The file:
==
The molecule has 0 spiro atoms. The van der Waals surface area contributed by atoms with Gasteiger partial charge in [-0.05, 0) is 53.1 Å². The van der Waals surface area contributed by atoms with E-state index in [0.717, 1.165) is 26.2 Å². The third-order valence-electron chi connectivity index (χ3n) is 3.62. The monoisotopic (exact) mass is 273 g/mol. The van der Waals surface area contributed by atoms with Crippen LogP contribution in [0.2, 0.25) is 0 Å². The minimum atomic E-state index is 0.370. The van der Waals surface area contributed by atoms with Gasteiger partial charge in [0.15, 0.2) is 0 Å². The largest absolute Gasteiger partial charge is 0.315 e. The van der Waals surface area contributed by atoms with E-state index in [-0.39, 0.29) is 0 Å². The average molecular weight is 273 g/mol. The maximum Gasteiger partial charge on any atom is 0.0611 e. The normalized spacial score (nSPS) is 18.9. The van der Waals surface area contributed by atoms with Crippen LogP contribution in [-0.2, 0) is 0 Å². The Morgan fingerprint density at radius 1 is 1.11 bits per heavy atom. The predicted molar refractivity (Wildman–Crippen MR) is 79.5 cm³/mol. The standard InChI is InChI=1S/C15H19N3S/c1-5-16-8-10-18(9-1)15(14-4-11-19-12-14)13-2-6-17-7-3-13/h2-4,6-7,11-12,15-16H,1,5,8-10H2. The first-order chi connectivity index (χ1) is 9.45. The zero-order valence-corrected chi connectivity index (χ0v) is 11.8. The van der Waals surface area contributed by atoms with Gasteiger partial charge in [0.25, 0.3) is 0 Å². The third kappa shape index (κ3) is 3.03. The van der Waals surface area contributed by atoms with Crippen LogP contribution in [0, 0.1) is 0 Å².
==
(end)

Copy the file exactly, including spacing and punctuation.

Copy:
The molecule has 0 spiro atoms. The van der Waals surface area contributed by atoms with Gasteiger partial charge in [-0.05, 0) is 53.1 Å². The van der Waals surface area contributed by atoms with E-state index in [0.717, 1.165) is 26.2 Å². The third-order valence-electron chi connectivity index (χ3n) is 3.62. The monoisotopic (exact) mass is 273 g/mol. The van der Waals surface area contributed by atoms with Crippen LogP contribution in [0.2, 0.25) is 0 Å². The minimum atomic E-state index is 0.370. The van der Waals surface area contributed by atoms with Gasteiger partial charge in [0.15, 0.2) is 0 Å². The largest absolute Gasteiger partial charge is 0.315 e. The van der Waals surface area contributed by atoms with E-state index in [-0.39, 0.29) is 0 Å². The average molecular weight is 273 g/mol. The maximum Gasteiger partial charge on any atom is 0.0611 e. The normalized spacial score (nSPS) is 18.9. The van der Waals surface area contributed by atoms with Crippen LogP contribution in [-0.2, 0) is 0 Å². The Morgan fingerprint density at radius 1 is 1.11 bits per heavy atom. The predicted molar refractivity (Wildman–Crippen MR) is 79.5 cm³/mol. The standard InChI is InChI=1S/C15H19N3S/c1-5-16-8-10-18(9-1)15(14-4-11-19-12-14)13-2-6-17-7-3-13/h2-4,6-7,11-12,15-16H,1,5,8-10H2. The first-order chi connectivity index (χ1) is 9.45. The zero-order valence-corrected chi connectivity index (χ0v) is 11.8. The van der Waals surface area contributed by atoms with Gasteiger partial charge in [0.25, 0.3) is 0 Å². The third kappa shape index (κ3) is 3.03. The van der Waals surface area contributed by atoms with Crippen LogP contribution in [0, 0.1) is 0 Å².